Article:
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Citing the economic downturn, Chocolaterie Bernard Callebaut has gone into receivership. ((CBC))

Calgary-based Chocolaterie Bernard Callebaut has gone into receivership after 27 years of making chocolate treats.

"It's a funeral. I'm burying a 27-year-old baby, child," said an emotional Bernard Callebaut, a fourth-generation chocolatier who is originally from Belgium.

Callebaut explained that the economic slump devalued some land he had purchased for a new factory.

"This circumstance underpins our situation and is the impetus for this very difficult decision," he said.

The news comes less than three months after the privately owned company embarked on an ambitious expansion and investment plan.

In May, Callebaut was looking to raise $6.5 million through participating notes to make over existing stores, jump into the wholesale market and open new locations in Canada.

Leo Donlevy, who teaches at the University of Calgary's Haskayne School of Business, said it appears that growing the business got Callebaut into trouble.

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"Many businesses … bought very expensive real estate assets and other assets when times were good," Donlevy said. "And times went bad, and being the maker of a luxury product, sales probably went down and cash flow dried up, and [Callebaut] got in trouble with his lenders."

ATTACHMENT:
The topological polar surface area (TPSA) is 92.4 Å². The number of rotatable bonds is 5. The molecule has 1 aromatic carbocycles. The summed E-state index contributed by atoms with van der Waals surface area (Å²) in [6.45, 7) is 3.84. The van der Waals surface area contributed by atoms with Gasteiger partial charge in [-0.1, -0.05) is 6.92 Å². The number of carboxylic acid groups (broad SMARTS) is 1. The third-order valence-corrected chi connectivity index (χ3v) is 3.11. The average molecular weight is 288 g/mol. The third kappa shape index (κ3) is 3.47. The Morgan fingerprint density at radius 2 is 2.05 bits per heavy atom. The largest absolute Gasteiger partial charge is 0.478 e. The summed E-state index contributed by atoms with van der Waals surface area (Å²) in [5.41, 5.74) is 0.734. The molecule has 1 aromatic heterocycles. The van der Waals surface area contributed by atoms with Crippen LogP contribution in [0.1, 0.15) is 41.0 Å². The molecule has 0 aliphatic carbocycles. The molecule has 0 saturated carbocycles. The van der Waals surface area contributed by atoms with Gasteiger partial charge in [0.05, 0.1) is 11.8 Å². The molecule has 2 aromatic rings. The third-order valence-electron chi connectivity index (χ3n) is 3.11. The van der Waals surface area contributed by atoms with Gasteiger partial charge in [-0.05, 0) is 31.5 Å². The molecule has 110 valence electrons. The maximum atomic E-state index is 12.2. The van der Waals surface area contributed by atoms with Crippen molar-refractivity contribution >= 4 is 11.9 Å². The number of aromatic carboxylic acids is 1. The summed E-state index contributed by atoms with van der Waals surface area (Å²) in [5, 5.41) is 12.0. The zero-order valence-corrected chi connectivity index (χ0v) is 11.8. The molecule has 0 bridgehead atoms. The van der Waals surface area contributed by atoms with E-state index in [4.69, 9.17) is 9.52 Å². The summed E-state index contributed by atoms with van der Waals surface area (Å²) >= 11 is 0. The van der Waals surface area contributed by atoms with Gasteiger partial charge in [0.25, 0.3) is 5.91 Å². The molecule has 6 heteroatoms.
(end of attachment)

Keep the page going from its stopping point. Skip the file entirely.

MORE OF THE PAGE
Chocolaterie Bernard Callebaut — which opened its first store in Calgary in 1983 — has 30 stores in four provinces, as well as in the United States. It is not affiliated with Barry Callebaut, the world's largest chocolate manufacturer, which is based in Switzerland.

The receiver, Deloitte, will oversee staffing, inventory and daily business during the restructuring process, but Callebaut said he intends to continue crafting chocolates in Calgary.

"I will find a way, whatever the way will be," said Callebaut.

Victor Kroeger, senior vice-president at Deloitte & Touche Inc., in Calgary, said the job of a receiver is to take over a company's assets and convert them into cash to pay creditors. While it's early in the process, the plan is to sell the company.

With files from The Canadian Press